My Smart Puppy

with Dog Expert, Sarah Wilson

Re-Crate Training: Helping Crate-Hating Dogs


Does your dog freak out in the crate? Pant nonstop, filling the crate and himself with drool, howl or bark for hours on end, or does he try to fight his way free – breaking the crate bars/gate and his teeth/nails in the process- It’s important to know how to calm dog anxiety. No matter what his level of distress, the following protocol can help most dogs learn to accept the crate again:

Start with the Bottom Half

Get a plastic crate. We like both the Furrari and Vari-Kennel brands as it is sturdy and doesn’t have openings in the bottom half of the crate. If your dog is housebroken, this crate can be as large as you like and can afford.
Take it apart and put the bottom of the crate in his “safe spot”. Put a rug or towel under it if sits on tile or hardwood flooring to prevent it from slipping or rattling when your dog steps into it.
Store toys in the half-crate, leave a trail of treats (like some that you can buy now from somewhere like My Bully Sticks) from the entrance to the way back with several treats against the back wall. (This way he gets the biggest reward for braving going in.) Not only will your dog be distracted by delicious treats, but he will be benefiting health-wise too, as these bully sticks are good for oral hygiene. You could always try giving him CBD treats which have been known to have therapeutic and calming properties, great for relieving his anxiety in a range of situations; you can check out CBD dog treats here.
Feed him in it. Start with the bowl just outside the crate, then just inside and then toward the back.
Give him most of his attention for being near the crate at first, then standing in it, then sitting in it and then lying down.
Anytime you find him in it, calmly praise him. He’s the BEST dog when he is in that crate.
Stack the deck! Restrain him (either by tying him or having a helper hold him) and show him that you are putting a favorite toy, food-dispensing toy or treat in the half crate. Go to him, get him all revved up and then release him with an “Okay! What does that do?” That gets him thinking, “Wow, the CRATE! I get to go to the crate! Can I please go, can I, can I?”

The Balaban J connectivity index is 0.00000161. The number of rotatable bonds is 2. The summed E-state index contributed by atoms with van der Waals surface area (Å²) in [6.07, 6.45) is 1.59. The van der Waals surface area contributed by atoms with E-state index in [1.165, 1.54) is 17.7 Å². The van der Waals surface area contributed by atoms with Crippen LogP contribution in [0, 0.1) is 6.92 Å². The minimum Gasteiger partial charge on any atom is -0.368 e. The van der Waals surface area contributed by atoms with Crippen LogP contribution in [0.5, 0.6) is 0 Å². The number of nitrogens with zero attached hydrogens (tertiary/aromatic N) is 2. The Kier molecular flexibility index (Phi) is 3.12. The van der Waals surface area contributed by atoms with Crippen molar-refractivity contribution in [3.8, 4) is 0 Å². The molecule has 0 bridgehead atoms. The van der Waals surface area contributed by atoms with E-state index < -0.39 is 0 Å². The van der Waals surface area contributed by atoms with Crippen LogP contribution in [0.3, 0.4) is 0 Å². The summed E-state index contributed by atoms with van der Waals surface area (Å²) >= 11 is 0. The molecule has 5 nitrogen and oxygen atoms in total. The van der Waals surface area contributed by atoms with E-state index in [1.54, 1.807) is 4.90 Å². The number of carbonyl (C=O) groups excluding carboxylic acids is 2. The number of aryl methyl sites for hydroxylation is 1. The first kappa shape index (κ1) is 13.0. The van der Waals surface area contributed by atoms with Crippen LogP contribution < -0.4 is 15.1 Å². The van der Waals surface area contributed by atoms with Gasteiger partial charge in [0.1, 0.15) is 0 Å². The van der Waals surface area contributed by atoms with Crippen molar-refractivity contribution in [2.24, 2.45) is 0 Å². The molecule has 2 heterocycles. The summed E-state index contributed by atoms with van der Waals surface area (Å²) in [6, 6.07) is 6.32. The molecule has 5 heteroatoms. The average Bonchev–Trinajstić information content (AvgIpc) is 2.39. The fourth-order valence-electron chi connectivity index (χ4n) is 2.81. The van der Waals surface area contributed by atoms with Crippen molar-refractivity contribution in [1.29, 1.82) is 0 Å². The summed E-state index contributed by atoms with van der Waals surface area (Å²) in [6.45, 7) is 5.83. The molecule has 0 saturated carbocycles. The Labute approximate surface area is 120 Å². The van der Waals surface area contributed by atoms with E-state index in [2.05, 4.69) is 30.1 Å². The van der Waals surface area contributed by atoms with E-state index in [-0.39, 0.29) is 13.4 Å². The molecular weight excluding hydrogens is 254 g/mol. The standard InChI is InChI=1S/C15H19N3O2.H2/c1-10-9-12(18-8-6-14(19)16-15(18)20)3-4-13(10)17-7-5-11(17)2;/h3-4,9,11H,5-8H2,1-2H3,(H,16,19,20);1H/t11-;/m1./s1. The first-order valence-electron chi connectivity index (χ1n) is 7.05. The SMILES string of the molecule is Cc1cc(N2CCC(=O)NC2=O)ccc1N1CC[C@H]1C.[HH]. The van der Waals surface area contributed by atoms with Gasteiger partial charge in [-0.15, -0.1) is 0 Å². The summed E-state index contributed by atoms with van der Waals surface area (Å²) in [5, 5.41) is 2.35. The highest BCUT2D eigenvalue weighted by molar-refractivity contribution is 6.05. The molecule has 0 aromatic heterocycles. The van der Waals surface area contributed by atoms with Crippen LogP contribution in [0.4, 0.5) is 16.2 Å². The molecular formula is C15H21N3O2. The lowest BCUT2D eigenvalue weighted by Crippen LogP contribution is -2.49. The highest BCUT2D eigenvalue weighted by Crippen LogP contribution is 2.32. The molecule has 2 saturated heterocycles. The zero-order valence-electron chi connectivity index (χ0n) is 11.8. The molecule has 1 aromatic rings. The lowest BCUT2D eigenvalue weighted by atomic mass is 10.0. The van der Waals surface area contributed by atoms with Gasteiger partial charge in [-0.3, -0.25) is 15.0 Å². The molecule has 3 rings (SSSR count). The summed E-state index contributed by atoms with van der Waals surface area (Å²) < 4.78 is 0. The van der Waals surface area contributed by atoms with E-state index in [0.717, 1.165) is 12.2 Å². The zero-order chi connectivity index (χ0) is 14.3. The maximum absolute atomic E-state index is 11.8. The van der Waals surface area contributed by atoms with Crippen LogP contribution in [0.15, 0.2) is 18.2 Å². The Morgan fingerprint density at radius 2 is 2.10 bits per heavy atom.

Add the Top Half

When he is loving his half crate, securely fasten on the top half (but no door yet) and repeat as above.
He’ll probably progress quickly. If that happens, put on the door.

Add the Door

You now have a dog who loves his crate but hasn’t been closed into it yet.
Start slowly – close the door while he works on his food dispensing toy.
Stay close by – read a magazine or watch TV.
If your dog stands up, whines or seems restless in his crate, run a long line (10-15 feet) from his flat collar, under the crate door to you. Apply light pressure to the leash; this will apply light pressure to the back of your dog’s neck, a cue to lie down that he already knows from The Guided Down. (If he doesn’t, start teaching him that today.)
When he downs, release the pressure. Repeat as needed until he starts to stay down. When he holds the down for 10 seconds or so instead of instantly popping back up, go over without comment and stick a treat through the gate. Good dog.
Quit while you-re ahead with these games. You can always do another session a little later.
When you let him out – ignore him. There should be NO excitement coming out of the crate, all is calm. The best things happen when he is IN his crate.
From there, start moving around the room while your dog is in the crate – be relaxed and calm. Leave the long line on your dog so you can help him with the Guided Down if he starts to stress.
Between practice sessions, prop the door open and continue to put treats and toys in there, continue to give him the best attention when he is in the crate. You could even get him a second food bowl from to help keep the association positive if any issues arise.
Remove all other dog beds from the area; we want the crate to be the best spot available.

by Sarah Wilson,

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